QR decomposition with non-negativity constraint

Is it possible (and if so recommended) to do a QR decomposition in case one has non-negativity constraints on the regression coefficients? E.g. suppose I have X \gamma in a regression, where X is a design matrix and \gamma\geq 0 a parameter vector. Writing X=QR and \tilde{\gamma}=R\gamma.

If you want \gamma \geq 0, then you need to transform that to R^{-1} \tilde{\gamma} \geq 0, assuming R is invertible, which may be difficult to encode with Stan’s constraints. I’m not good enough with the linear algebra to know if R will be invertible or if it’ll be easy to enforce that constraint.

May I ask why there are non-negativity constraints?

If you add a lower bound of zero and there is probability mass around zero from the model, it will push that probability mass up (relative to an unconstrained parameter with the same prior). So we generally discourage hard bounds other than for physical constraints (such as a chemical concentration being positive).

Thanks Bob.

Sure. I work with monotone i-splines to model the cumulative baseline hazard for a survival model; since the cumulative baseline hazard is minus the log of the survival function, which in turn is non-increasing, the log cumulative baseline hazard needs to be non-decreasing. Now, the \gamma are used to find a linear combination of the non-decreasing i-ispline basis functions evaluated at the individual survival (or censored) times.

Moreover the likelihood has not only a term that depends on the log cumulative hazard but also a term that is proportional to the log of the derivative of the log of the cumulative hazard function with respect to time.

For the model, see here.

Qualitatively, this is how the gamma vector of a particular model instance looks like; it looks suboptimal to me. It looks like I have funnel-like posteriors?!

They look absolutely fine to me (for what it’s worth). Constraints such as positivity, and other convex sets of constraints, truncate the posterior. Here, there is an unavoidable truncation at zero, and so you only see some portion of the posterior you would expect to see in the unconstrained case. There is no easy way to avoid thus, other than switching to a model that naturally encodes positivity.

A comparable example; attached is a pairs plot the parameters from a model I fit that has a monotonicity constraint, which is also convex like the positivity constraint, but isn’t static as the boundary of the feasible region moves with the other parameter values. The truncation of the parameter space is clearly visible (and expected) in the V2/V4 pair plot. These parameters here also happen to correspond to the regression parameters of a design matrix that has had the QR decomposition applied to it. Such posteriors are absolutely acceptable, and the inference from this one was entirely sensible.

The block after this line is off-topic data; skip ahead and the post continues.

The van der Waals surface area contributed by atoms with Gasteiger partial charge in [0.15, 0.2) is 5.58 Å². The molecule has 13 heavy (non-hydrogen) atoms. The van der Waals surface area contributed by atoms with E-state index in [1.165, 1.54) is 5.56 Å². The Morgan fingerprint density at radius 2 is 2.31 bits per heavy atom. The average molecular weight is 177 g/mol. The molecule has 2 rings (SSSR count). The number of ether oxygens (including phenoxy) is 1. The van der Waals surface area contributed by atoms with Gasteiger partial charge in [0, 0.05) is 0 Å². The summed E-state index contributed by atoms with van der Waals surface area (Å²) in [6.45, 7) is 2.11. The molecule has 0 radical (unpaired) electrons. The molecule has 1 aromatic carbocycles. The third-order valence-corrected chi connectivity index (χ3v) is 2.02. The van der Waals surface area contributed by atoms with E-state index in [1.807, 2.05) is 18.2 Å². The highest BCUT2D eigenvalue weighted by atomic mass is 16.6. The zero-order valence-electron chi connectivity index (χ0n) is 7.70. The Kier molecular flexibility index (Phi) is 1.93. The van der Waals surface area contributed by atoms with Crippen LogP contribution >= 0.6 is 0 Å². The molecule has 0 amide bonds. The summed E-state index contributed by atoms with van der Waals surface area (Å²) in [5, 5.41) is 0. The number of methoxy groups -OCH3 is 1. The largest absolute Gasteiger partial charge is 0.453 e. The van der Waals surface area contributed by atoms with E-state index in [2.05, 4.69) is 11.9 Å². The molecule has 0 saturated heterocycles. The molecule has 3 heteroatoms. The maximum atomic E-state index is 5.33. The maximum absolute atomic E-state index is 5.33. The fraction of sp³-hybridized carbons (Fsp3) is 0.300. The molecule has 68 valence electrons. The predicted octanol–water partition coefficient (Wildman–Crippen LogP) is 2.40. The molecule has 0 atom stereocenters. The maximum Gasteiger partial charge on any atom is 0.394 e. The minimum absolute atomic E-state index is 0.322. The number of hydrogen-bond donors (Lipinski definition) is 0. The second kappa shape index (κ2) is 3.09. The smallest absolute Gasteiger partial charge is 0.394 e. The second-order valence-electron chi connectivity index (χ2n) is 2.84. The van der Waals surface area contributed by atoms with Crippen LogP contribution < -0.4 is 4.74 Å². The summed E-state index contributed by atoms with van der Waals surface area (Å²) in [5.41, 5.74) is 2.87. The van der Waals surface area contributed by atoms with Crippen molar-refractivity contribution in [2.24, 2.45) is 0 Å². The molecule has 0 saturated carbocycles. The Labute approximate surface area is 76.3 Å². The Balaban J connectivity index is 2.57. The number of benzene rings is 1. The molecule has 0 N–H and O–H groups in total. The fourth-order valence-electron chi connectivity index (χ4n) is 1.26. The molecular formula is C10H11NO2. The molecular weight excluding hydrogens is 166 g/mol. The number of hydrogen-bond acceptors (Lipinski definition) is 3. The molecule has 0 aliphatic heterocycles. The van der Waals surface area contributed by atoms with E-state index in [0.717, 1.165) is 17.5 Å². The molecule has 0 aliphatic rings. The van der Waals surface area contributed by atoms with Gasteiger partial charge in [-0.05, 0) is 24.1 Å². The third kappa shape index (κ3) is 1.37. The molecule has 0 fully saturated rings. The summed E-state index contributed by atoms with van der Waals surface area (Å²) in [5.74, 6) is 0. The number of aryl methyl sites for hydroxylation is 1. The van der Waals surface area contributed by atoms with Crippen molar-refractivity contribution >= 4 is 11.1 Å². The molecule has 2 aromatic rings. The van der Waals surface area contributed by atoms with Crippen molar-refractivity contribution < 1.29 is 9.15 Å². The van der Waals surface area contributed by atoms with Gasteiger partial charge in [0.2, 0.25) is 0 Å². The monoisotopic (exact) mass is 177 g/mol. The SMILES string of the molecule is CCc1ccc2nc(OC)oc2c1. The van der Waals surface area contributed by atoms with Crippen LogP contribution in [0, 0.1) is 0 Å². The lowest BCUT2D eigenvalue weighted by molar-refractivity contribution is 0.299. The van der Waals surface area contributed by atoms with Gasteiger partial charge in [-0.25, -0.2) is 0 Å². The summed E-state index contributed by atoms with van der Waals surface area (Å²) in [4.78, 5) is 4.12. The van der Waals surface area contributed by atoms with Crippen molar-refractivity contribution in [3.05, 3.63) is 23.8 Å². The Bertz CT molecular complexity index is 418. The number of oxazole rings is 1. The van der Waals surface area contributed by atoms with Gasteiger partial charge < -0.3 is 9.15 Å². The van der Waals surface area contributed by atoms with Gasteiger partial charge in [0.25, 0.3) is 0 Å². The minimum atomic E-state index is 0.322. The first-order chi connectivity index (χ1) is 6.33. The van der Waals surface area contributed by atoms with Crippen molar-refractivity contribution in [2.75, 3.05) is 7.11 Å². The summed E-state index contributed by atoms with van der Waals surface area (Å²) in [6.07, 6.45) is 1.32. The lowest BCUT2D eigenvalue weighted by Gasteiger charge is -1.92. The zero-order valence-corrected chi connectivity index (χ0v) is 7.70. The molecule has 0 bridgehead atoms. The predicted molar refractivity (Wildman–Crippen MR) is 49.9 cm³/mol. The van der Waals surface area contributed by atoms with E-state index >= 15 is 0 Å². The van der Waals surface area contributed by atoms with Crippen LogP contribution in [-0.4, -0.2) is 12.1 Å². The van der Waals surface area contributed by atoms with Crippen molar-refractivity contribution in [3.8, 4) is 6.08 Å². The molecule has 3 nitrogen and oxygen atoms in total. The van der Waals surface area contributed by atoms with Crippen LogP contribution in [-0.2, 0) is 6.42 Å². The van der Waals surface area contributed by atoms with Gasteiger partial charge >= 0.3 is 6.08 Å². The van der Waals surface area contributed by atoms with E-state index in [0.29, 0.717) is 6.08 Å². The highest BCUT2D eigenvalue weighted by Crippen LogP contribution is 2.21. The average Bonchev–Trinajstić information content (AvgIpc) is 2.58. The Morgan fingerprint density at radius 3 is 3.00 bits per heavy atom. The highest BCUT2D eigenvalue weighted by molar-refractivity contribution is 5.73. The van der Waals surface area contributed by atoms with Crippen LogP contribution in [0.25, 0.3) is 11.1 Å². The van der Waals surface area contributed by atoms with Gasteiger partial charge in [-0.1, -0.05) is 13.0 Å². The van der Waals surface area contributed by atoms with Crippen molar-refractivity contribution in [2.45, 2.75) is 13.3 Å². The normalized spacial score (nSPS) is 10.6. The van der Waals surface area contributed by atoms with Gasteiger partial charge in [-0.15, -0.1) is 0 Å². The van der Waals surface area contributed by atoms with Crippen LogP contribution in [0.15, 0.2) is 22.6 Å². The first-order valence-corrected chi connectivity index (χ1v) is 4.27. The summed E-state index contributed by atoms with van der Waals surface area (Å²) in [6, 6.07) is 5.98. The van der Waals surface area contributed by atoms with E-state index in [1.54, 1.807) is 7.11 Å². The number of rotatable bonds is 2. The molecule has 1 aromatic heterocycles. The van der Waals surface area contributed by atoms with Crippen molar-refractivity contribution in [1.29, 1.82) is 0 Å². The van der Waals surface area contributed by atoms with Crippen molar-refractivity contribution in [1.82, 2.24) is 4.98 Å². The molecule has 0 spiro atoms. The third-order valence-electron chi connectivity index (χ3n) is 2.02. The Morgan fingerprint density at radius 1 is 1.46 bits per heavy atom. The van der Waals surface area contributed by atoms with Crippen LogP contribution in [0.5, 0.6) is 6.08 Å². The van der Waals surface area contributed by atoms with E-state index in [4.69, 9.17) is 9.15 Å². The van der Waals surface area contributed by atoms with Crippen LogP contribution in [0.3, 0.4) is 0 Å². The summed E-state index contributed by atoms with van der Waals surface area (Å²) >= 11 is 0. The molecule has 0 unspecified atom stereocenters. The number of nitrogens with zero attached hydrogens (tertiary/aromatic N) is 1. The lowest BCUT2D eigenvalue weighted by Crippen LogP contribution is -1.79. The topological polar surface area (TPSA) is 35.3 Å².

monoBoundaryPairs.pdf (2.7 MB)

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You probably don’t want to do a QR reparameterization if you have a prior on the coefficients that is not centered at the origin. But in order to do what you are talking about, you would have to do some GHK stuff

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The important point is that Stan’s sampler works on the unconstrained space. So any positive-constrained parametes are log transformed. Plotting the logs will show the true posterior shapes.

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I don’t mean to be too much of a pedant, but this is somewhat conflating the issue of model specification with the practicalities of sampling said model. The “true” posterior is the one defined by the model and the data. In the case of positivity, if your unconstrained posterior (the model where you forget about the constraint) has notable probability either side of zero, then the constrained posterior will be the truncated, normalised version of the unconstrained posterior. This will result in a lot of probability “pushing up against” the constraint. The fact that Stan works in the unconstrained space has nothing to do with this.